The Lucy which the hashtag referred to did indeed end up meeting Troye – after he saw the hashtag trending on Twitter during the night of his second Auckland show. Having been a fan of Sivan since 2014, Lucy attended all three of his New Zealand concerts, and as a token of her appreciation towards him, she hand-embroidered him a shirt with a red rose and his name on it. And at Sivan’s Sunday show, he walked out on stage wearing Lucy’s shirt – his own special way of thanking her. Lucy has similar thoughts about the Troye fanbase, calling it a “tight-knit fandom,” a place through which she’s made some of her best friends. At the same time, she too affirms Troye’s statement about his fans feeling like his friends, concluding, “You don’t feel like a fan, you feel like a friend.”
Last November, by chance, we happened to be in Sydney at the same time as Troye’s first ever official Australian tour – shows that ended up being cancelled due to illness. During the day of our scheduled interview, we received hourly updates from his record label, assuring us that interviews and the show would both still be going ahead, a testament to the dedication of both Troye and his team – not willing to give up, until a final doctor’s visit diagnosed him with acute laryngitis, leaving him no choice but to cancel his shows. In true Troye fashion, he was heartfelt in his apology via Tumblr, where he acknowledged fans who had already been lining up outside the venue in the rain.
During our first phone call with Sivan following his ‘WILD’ EP release (prior to the show cancellations in November), we questioned him about what feeling he wanted people to walk away with after hearing his album. “I just want them to be like, ‘Whoah! That was good!’” he said at the time, and there’s no denying that it is indeed good. Words even more complimentary than‘good’ have been used to describe it, with The Guardian calling his songs,“Immaculate doses of three-minute emotion,” and Rolling Stone stating that,“Blue Neighbourhood, like all the best young loves, is full of promise.” The album has since gone on to be nominated for not one, but seven ARIA [Australian Record Industry Association] awards, proving even further that the album goes above and beyond the mere adjective ‘good’.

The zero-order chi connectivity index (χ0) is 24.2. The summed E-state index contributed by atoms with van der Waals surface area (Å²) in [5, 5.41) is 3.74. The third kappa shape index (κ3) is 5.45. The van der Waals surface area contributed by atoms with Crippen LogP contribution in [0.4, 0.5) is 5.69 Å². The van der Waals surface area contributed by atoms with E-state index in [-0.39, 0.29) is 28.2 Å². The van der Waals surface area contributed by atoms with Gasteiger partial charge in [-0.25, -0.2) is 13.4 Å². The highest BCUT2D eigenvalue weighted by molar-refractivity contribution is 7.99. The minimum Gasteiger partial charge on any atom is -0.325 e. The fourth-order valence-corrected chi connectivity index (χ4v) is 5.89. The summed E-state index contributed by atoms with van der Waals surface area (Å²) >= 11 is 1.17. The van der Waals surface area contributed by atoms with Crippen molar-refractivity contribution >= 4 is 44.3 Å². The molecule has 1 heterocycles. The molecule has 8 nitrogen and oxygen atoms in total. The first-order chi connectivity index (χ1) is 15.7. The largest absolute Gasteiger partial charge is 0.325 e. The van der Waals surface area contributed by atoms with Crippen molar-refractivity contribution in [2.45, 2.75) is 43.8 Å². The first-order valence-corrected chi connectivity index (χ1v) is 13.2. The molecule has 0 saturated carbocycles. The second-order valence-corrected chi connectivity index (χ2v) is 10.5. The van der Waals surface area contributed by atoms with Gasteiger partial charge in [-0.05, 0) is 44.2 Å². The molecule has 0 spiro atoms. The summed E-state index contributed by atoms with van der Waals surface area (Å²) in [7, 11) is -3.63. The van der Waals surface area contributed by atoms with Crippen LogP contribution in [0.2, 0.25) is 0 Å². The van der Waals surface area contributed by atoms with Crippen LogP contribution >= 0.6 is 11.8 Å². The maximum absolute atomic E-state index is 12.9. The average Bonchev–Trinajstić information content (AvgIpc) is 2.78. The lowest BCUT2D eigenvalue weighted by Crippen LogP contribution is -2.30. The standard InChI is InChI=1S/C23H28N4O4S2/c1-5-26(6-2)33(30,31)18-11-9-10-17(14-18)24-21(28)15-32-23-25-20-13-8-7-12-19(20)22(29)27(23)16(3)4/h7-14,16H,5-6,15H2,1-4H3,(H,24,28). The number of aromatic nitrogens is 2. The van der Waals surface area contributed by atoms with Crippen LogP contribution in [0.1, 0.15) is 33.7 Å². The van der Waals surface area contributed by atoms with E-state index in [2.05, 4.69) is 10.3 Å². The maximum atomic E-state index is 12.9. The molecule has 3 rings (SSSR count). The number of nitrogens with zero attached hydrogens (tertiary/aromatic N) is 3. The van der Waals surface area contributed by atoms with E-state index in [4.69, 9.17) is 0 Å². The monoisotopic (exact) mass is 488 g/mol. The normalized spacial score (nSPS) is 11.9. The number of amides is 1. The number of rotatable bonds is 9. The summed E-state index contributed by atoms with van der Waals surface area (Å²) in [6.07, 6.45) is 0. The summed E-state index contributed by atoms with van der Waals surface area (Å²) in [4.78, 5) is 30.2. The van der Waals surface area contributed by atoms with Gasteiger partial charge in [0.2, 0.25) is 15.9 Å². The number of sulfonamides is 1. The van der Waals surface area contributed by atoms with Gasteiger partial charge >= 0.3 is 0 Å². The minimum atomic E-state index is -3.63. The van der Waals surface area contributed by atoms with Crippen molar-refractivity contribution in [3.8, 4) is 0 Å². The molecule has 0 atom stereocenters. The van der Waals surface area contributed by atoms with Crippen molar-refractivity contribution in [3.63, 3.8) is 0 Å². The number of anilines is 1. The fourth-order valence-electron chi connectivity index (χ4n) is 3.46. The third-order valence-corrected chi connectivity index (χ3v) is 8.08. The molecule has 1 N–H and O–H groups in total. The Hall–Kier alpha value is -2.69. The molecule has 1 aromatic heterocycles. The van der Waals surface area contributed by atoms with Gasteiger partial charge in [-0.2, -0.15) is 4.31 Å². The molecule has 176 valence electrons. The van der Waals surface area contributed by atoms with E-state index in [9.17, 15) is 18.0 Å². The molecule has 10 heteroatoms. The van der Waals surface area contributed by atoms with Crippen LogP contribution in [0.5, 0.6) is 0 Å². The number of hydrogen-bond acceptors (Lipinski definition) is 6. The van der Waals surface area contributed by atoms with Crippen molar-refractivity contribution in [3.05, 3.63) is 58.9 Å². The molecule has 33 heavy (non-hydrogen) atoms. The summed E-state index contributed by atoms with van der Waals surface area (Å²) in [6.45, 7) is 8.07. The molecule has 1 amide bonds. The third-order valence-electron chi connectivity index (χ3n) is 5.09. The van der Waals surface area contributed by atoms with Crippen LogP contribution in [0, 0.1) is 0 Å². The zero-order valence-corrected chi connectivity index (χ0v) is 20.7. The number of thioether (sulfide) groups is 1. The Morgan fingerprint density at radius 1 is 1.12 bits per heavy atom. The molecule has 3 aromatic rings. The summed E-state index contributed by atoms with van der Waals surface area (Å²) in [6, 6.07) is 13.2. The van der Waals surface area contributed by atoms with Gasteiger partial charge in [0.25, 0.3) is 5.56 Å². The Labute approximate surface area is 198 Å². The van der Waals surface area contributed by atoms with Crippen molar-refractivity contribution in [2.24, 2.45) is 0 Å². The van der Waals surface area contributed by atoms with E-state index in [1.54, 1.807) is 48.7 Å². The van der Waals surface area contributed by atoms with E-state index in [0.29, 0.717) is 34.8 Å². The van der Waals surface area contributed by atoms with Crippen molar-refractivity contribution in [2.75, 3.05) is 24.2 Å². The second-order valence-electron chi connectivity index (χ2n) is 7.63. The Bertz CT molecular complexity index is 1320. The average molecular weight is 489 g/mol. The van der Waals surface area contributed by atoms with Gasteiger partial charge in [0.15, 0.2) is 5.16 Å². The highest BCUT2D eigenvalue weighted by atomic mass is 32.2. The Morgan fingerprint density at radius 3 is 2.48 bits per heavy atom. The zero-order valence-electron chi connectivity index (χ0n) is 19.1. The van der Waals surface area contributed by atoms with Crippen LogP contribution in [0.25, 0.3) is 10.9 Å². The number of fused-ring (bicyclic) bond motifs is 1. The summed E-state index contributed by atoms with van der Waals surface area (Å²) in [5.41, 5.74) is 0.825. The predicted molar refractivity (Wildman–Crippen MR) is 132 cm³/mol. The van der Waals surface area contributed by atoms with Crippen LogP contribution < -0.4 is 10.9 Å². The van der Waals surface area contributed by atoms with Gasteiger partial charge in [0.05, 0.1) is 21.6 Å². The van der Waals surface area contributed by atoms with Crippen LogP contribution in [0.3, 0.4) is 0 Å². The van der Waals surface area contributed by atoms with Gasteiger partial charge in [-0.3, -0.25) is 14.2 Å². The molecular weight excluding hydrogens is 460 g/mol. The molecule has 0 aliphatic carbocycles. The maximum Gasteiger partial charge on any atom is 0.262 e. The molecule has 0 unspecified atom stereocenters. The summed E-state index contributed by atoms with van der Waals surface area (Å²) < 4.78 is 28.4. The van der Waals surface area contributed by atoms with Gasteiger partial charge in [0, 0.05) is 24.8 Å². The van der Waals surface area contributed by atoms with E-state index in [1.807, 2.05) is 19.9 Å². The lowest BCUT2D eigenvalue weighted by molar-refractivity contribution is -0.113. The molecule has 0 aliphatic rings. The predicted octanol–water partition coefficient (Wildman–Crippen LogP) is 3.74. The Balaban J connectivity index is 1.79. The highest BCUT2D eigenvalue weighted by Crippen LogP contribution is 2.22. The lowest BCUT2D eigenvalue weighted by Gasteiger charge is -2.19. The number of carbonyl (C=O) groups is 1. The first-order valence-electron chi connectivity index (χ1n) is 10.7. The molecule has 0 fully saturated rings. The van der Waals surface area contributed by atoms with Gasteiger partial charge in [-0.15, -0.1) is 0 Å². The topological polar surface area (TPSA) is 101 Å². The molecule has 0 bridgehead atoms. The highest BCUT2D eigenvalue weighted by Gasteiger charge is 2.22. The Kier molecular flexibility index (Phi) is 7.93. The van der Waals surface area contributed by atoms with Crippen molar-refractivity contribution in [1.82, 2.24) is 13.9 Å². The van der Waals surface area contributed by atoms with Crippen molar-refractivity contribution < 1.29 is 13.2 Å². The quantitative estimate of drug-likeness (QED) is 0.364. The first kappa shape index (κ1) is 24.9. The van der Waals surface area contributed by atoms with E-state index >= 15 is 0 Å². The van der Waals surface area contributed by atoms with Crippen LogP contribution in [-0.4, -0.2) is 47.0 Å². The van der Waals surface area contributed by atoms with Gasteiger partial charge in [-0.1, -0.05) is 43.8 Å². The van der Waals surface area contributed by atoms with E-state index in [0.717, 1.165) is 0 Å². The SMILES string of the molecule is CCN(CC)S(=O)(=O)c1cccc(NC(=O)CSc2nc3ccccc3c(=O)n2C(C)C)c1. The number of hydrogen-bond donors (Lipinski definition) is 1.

The album ‘Blue Neighbourhood’ invites you into the mind of Troye. It’s a very specific world that Sivan envisioned during the creation of his record – it’s intimate, lush, and welcoming, yet it’s also a home that many a teenager around the world also shares. In ‘Suburbia’, Sivan sings about his hometown with fondness, recalling memories of sunsets, his mother’s cooking, and specific songs that soundtracked these memories – singing, “I’m never letting go of suburbia.” If you’ve ever sat at home alone in your room and felt lonely wanting to escape your hometown, but also not wanting to leave, listen to‘Suburbia’. If you’ve ever wanted to give everything you have to somebody, no questions asked, listen to ‘Youth’. If you’ve ever needed to count to fifteen as Troye has – a counting mechanism he used to use for anxiety problems – or questioned your entire identity and faith, listen to ‘Heaven’. Each song on Sivan’s album speaks to a different aspect of his life – at times singing with both wisdom and youthful naivety, yet also universally relatable truths.